Jessica Taubert

Learn More
Numerous studies have shown that familiarity strongly influences how well humans recognize faces. This is particularly true when faces are encountered across a change in viewpoint. In this situation, recognition may be accomplished by matching partial or incomplete information about a face to a stored representation of the known individual, whereas such(More)
People are very good at discriminating faces despite their gross similarity. Our ability to capitalize on the variance that exists between faces has been attributed to an adaptive face-coding system. Evidence from psychophysical adaptation paradigms has generally supported this view, although results from other paradigms have suggested alternative accounts.(More)
Human subjects build mental representations of facial identity that are "holistic." This has been clearly demonstrated with the composite effect where the representation of a whole face interferes with the recognition of features. Very few studies have sought evidence of holistic representations being built by nonhumans. This study tested captive,(More)
A large body of research supports the hypothesis that the human visual system does not process a face as a collection of separable facial features but as an integrated perceptual whole. One common assumption is that we quickly build holistic representations to extract useful second-order information provided by the variation between the faces of different(More)
A longstanding proposal is that primates, including humans, might have an innate representation of face structure. But, if humans have such a representation, how broad is its form: limited to coding conspecifics, or general enough to cover related species? The results reported here show adult humans process faces of chimpanzees in a way previously assumed(More)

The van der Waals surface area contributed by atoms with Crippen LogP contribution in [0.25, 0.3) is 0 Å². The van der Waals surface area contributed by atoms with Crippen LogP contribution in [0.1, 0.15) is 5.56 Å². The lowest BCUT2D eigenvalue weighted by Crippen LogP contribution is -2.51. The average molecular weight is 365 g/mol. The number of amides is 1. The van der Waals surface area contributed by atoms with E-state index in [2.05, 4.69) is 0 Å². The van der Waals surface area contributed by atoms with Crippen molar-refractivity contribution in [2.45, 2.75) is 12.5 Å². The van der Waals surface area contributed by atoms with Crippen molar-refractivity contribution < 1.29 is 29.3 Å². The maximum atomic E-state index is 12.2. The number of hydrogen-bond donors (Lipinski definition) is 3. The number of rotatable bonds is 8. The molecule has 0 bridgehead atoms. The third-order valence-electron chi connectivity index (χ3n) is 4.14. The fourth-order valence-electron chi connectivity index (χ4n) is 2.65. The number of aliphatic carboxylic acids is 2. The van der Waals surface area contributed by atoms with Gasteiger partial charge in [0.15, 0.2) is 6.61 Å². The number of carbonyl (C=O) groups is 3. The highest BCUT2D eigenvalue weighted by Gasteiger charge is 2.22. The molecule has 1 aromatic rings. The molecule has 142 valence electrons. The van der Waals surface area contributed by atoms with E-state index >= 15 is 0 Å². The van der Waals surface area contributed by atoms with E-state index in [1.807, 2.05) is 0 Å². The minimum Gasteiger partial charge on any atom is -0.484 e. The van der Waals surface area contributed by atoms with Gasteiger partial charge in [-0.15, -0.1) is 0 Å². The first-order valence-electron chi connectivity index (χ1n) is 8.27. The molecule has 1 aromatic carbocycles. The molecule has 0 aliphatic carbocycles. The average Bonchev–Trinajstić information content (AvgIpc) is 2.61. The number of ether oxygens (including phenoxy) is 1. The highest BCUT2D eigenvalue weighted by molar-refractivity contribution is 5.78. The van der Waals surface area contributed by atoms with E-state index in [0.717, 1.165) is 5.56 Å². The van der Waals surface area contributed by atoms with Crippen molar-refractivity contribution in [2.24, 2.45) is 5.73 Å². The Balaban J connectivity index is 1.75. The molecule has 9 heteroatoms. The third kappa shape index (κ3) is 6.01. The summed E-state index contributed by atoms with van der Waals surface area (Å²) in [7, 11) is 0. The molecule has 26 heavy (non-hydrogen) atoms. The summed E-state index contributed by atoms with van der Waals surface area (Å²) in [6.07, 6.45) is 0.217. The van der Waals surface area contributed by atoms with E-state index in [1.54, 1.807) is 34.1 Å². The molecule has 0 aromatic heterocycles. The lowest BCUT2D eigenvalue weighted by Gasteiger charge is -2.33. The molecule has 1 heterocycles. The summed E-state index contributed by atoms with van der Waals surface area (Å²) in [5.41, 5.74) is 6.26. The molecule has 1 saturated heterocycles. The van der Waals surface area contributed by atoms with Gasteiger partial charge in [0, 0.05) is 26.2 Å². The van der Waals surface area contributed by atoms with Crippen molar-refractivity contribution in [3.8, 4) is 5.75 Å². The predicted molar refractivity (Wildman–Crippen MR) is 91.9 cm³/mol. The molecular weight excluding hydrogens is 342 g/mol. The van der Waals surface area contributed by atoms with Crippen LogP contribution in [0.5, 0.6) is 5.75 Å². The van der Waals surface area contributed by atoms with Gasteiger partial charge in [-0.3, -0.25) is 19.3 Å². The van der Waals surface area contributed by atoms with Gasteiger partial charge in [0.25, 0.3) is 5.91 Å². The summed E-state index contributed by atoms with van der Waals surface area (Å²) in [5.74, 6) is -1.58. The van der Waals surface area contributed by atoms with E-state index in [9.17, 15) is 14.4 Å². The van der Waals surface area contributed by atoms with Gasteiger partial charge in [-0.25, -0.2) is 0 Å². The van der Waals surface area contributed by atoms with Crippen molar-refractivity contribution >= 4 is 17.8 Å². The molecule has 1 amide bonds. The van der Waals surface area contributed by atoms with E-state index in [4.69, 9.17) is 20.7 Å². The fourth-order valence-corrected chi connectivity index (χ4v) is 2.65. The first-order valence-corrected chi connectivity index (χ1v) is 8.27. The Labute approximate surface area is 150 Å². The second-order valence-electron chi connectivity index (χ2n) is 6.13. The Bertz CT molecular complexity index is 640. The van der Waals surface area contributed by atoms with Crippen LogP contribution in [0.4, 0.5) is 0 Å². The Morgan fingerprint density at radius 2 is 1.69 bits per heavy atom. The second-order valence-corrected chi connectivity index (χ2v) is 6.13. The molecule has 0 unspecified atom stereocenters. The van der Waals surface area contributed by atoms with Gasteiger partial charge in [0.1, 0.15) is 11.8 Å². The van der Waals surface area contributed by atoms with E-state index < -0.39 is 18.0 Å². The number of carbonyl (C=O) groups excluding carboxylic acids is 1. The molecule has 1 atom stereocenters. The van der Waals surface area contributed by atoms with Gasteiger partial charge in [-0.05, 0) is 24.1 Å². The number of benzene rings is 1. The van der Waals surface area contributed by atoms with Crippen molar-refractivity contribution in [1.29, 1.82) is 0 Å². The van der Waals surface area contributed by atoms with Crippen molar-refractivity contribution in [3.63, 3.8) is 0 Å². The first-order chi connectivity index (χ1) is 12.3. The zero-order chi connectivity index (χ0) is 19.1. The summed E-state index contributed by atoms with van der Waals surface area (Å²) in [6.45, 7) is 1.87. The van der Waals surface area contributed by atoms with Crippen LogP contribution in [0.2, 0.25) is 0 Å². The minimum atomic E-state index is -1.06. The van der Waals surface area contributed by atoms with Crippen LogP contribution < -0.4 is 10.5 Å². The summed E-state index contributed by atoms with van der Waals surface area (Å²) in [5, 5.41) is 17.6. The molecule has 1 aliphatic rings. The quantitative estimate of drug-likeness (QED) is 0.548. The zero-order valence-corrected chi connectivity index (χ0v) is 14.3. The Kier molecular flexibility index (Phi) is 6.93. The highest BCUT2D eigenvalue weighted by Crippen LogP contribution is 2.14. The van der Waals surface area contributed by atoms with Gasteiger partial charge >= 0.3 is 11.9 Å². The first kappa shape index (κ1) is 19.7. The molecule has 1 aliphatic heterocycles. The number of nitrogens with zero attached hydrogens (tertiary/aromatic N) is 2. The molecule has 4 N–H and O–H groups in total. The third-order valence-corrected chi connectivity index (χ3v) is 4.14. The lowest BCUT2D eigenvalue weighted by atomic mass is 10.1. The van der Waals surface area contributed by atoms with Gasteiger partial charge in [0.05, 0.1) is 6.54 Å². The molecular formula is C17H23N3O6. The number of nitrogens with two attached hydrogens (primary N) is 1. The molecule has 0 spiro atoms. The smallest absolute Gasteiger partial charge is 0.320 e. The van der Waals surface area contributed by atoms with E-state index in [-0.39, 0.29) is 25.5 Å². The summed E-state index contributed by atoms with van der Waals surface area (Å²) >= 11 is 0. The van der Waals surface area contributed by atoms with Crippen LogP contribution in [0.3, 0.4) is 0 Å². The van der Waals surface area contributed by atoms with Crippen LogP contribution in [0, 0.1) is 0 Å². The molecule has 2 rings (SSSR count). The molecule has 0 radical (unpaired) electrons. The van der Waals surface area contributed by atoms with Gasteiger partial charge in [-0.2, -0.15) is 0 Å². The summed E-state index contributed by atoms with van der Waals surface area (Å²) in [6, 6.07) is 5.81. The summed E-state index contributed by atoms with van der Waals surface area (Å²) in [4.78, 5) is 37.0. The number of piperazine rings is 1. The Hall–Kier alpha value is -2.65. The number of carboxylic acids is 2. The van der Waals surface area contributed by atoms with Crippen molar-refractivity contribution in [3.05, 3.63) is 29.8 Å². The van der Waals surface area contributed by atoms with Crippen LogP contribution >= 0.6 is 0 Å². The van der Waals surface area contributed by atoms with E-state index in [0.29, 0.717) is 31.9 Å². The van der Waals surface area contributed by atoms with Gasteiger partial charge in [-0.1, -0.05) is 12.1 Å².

Neurological experiments have revealed a complex network of areas in the human brain that respond more to faces than to other categories of objects and thus have been implemented in face categorization. The aim of this study was to investigate whether chimpanzees (n = 5), our closest living relatives, detect and categorize faces on the basis of first-order(More)
Composite stimuli are whole faces comprised of two halves taken from different individuals. When asked to decide if two identical top halves are the 'same', subjects are more accurate (or faster to respond) in misaligned trials, than in aligned trials. This performance advantage for misaligned trials is referred to as the composite face effect (CFE). The(More)
BACKGROUND Advance directives are associated with considerable controversy. The goal of this study was to evaluate the outcomes of critically ill patients with cancer who were admitted to the intensive care unit and who previously had executed an advance directive. The problems associated with interpreting and honoring such documents in a tertiary cancer(More)
Perceptual systems face competing requirements: improving signal-to-noise ratios of noisy images, by integration; and maximising sensitivity to change, by differentiation. Both processes occur in human vision, under different circumstances: they have been termed priming, or serial dependencies, leading to positive sequential effects; and adaptation or(More)
Humans and chimpanzees demonstrate numerous cognitive specializations for processing faces, but comparative studies with monkeys suggest that these may be the result of recent evolutionary adaptations. The present study utilized the novel approach of face space, a powerful theoretical framework used to understand the representation of face identity in(More)